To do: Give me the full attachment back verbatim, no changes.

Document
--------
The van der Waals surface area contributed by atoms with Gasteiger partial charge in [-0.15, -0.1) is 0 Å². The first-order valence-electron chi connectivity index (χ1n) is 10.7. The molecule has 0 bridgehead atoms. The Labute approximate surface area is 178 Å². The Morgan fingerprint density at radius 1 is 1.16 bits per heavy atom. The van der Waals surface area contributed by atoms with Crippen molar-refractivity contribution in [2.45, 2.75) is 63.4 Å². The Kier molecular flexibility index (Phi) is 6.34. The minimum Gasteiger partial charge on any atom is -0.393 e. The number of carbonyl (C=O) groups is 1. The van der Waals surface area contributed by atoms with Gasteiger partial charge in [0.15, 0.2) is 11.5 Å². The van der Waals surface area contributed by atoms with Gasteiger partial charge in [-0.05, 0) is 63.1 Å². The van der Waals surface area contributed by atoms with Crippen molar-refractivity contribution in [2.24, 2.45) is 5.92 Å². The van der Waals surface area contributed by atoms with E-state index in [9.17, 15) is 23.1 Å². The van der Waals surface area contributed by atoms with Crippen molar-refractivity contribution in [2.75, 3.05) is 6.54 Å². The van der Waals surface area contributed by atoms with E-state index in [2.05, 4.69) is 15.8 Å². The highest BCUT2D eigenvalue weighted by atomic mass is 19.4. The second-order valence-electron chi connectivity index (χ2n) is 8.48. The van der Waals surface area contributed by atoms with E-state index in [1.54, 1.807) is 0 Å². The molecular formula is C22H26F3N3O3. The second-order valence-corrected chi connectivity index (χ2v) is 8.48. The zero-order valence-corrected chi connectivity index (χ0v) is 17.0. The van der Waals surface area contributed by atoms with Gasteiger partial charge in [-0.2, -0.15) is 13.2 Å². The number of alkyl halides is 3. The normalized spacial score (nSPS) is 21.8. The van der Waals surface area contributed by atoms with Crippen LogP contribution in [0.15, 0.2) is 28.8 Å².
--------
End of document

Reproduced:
The van der Waals surface area contributed by atoms with Gasteiger partial charge in [-0.15, -0.1) is 0 Å². The first-order valence-electron chi connectivity index (χ1n) is 10.7. The molecule has 0 bridgehead atoms. The Labute approximate surface area is 178 Å². The Morgan fingerprint density at radius 1 is 1.16 bits per heavy atom. The van der Waals surface area contributed by atoms with Crippen molar-refractivity contribution in [2.45, 2.75) is 63.4 Å². The Kier molecular flexibility index (Phi) is 6.34. The minimum Gasteiger partial charge on any atom is -0.393 e. The number of carbonyl (C=O) groups is 1. The van der Waals surface area contributed by atoms with Gasteiger partial charge in [0.15, 0.2) is 11.5 Å². The van der Waals surface area contributed by atoms with Gasteiger partial charge in [-0.05, 0) is 63.1 Å². The van der Waals surface area contributed by atoms with Crippen molar-refractivity contribution in [2.24, 2.45) is 5.92 Å². The van der Waals surface area contributed by atoms with E-state index in [9.17, 15) is 23.1 Å². The van der Waals surface area contributed by atoms with Crippen molar-refractivity contribution in [2.75, 3.05) is 6.54 Å². The van der Waals surface area contributed by atoms with E-state index in [2.05, 4.69) is 15.8 Å². The highest BCUT2D eigenvalue weighted by atomic mass is 19.4. The second-order valence-electron chi connectivity index (χ2n) is 8.48. The van der Waals surface area contributed by atoms with E-state index in [1.54, 1.807) is 0 Å². The molecular formula is C22H26F3N3O3. The second-order valence-corrected chi connectivity index (χ2v) is 8.48. The zero-order valence-corrected chi connectivity index (χ0v) is 17.0. The van der Waals surface area contributed by atoms with Gasteiger partial charge in [-0.2, -0.15) is 13.2 Å². The number of alkyl halides is 3. The normalized spacial score (nSPS) is 21.8. The van der Waals surface area contributed by atoms with Crippen LogP contribution in [0.15, 0.2) is 28.8 Å².